In this episode Dr Clark continues his series on the the Canons of Dort where we are looking at the Second Head of Doctrine of the Canons of Dort on the atonement. Synod was responding to Remonstrant criticisms that the orthodox Reformed view limited the efficacy of Christ’s death. Synod responded by affirming clearly that Christ’s death was sufficient for all but intended, by divine decree, to satisfy divine wrath for the elect. Dr Clark gives a brief history of the doctrine of the atonement. It turns out that the Reformed inherited an ancient way of talking about the atonement. The opening audio clip comes from Erick Erickson.
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Background to the Q&A about Calvin University.
From Heidelcast for 24th, can post the list of the pro-Augustinian believers after Augustine? I listen to your show in the car, and rarely do I get a chance to write them down afterwards….plus, I am not quite sure how to spell some of those names 😉
Love the show and keep up the good work.
1. You can replay the episodes. They’re all here.
2. There were lots of theological Augustinians after Augustine but some would be Prosper of Aquitaine, Fulgentius, Isidore, Gottschalk, Giles, Gregory of Rimini, and Bradwardine. Check out the essay on limited atonement in the resources for more on this. There was always a neo-Augustinian minority in the W. Church after Augustine but the movement blossomed in the late-medieval period, just before the Reformation, which helped the Reformation considerably. All the magisterial Reformers were Augustinians (even Melanchthon, despite what you might read). Without the neo-Augustinians, there would have been no Reformation.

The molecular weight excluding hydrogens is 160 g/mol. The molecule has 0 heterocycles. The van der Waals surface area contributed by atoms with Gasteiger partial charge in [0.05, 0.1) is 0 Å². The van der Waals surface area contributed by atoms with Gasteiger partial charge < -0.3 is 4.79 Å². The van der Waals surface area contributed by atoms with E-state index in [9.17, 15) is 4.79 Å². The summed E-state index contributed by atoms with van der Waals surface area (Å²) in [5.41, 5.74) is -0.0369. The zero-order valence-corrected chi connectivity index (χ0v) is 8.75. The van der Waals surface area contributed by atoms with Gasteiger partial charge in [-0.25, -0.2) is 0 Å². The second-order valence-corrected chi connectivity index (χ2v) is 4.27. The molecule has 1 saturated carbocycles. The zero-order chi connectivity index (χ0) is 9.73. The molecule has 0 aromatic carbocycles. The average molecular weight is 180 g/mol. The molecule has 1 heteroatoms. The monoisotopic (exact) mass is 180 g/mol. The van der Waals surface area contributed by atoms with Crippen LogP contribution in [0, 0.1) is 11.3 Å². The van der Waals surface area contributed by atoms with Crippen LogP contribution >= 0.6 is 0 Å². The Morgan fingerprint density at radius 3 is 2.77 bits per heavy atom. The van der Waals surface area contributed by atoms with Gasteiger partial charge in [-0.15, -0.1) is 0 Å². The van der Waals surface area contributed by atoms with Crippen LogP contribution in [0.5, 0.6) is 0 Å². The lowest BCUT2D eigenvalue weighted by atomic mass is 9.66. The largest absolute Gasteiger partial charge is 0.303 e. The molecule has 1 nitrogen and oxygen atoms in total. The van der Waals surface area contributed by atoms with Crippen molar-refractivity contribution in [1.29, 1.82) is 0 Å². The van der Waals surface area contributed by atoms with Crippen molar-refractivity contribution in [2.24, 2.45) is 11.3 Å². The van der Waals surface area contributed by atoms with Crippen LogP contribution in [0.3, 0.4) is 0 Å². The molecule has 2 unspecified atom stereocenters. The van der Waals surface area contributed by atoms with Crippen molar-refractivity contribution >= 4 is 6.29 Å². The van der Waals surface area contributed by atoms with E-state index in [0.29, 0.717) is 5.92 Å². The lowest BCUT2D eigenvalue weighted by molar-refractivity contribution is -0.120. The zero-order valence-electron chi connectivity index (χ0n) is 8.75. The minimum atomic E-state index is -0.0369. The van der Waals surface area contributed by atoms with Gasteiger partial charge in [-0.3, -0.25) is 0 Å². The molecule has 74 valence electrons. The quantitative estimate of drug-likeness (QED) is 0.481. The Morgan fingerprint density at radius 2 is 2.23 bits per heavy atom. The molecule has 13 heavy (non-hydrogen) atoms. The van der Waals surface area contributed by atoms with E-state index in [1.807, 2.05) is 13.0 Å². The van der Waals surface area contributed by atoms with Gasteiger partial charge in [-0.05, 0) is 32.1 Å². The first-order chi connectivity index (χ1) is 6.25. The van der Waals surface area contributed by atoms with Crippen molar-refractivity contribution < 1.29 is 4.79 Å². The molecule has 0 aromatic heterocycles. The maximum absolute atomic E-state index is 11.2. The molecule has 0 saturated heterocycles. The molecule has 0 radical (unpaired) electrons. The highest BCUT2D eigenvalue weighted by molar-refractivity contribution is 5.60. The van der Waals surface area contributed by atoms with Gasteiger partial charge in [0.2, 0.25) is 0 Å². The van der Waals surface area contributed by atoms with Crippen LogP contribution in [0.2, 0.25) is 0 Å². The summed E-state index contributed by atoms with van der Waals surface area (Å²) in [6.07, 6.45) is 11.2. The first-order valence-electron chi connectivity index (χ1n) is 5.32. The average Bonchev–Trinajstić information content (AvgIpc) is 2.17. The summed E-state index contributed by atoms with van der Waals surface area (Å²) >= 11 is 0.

Be sure to distinguish between the theological Augustinians and those who belonged to one of the Augustinian monastic orders, which were not necessarily following Augustine in the doctrine of salvation. Unfortunately, the adjective “Augustinian” gets used in a variety of ways and authors are not always careful to say how they are using it.